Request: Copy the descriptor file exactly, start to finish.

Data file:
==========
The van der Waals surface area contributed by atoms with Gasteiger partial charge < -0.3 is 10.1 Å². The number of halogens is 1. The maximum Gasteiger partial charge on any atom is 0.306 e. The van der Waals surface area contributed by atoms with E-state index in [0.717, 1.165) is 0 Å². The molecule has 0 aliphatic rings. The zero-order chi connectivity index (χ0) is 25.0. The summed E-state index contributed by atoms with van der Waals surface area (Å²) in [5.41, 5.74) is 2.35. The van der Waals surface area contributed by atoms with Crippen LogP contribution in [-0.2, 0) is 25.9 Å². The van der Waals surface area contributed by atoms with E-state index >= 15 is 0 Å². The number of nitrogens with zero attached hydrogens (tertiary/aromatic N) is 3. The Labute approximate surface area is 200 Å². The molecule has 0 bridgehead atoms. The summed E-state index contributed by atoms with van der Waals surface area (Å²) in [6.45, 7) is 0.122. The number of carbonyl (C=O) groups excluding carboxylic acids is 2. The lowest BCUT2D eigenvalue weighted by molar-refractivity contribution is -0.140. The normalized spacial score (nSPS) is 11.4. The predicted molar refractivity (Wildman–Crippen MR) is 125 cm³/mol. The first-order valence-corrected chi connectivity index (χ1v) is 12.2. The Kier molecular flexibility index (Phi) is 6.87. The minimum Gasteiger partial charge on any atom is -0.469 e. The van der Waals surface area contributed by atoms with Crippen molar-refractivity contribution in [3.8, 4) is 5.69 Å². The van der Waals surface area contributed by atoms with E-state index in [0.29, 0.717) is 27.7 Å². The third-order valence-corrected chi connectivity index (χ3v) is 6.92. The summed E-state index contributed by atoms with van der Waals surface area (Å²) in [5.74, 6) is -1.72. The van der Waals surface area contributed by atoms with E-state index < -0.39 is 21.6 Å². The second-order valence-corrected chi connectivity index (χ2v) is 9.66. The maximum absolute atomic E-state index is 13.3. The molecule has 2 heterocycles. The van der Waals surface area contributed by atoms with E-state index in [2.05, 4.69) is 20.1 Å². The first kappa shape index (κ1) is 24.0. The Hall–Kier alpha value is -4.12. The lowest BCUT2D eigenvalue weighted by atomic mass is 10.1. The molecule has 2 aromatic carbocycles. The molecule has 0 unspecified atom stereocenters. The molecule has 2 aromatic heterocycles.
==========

The van der Waals surface area contributed by atoms with Gasteiger partial charge < -0.3 is 10.1 Å². The number of halogens is 1. The maximum Gasteiger partial charge on any atom is 0.306 e. The van der Waals surface area contributed by atoms with E-state index in [0.717, 1.165) is 0 Å². The molecule has 0 aliphatic rings. The zero-order chi connectivity index (χ0) is 25.0. The summed E-state index contributed by atoms with van der Waals surface area (Å²) in [5.41, 5.74) is 2.35. The van der Waals surface area contributed by atoms with Crippen LogP contribution in [-0.2, 0) is 25.9 Å². The van der Waals surface area contributed by atoms with E-state index >= 15 is 0 Å². The number of nitrogens with zero attached hydrogens (tertiary/aromatic N) is 3. The Labute approximate surface area is 200 Å². The molecule has 0 bridgehead atoms. The summed E-state index contributed by atoms with van der Waals surface area (Å²) in [6.45, 7) is 0.122. The number of carbonyl (C=O) groups excluding carboxylic acids is 2. The lowest BCUT2D eigenvalue weighted by molar-refractivity contribution is -0.140. The normalized spacial score (nSPS) is 11.4. The predicted molar refractivity (Wildman–Crippen MR) is 125 cm³/mol. The first-order valence-corrected chi connectivity index (χ1v) is 12.2. The Kier molecular flexibility index (Phi) is 6.87. The minimum Gasteiger partial charge on any atom is -0.469 e. The van der Waals surface area contributed by atoms with Crippen molar-refractivity contribution in [3.8, 4) is 5.69 Å². The van der Waals surface area contributed by atoms with E-state index in [0.29, 0.717) is 27.7 Å². The third-order valence-corrected chi connectivity index (χ3v) is 6.92. The summed E-state index contributed by atoms with van der Waals surface area (Å²) in [5.74, 6) is -1.72. The van der Waals surface area contributed by atoms with E-state index < -0.39 is 21.6 Å². The second-order valence-corrected chi connectivity index (χ2v) is 9.66. The maximum absolute atomic E-state index is 13.3. The molecule has 2 heterocycles. The van der Waals surface area contributed by atoms with E-state index in [2.05, 4.69) is 20.1 Å². The first kappa shape index (κ1) is 24.0. The Hall–Kier alpha value is -4.12. The lowest BCUT2D eigenvalue weighted by atomic mass is 10.1. The molecule has 2 aromatic carbocycles. The molecule has 0 unspecified atom stereocenters. The molecule has 2 aromatic heterocycles.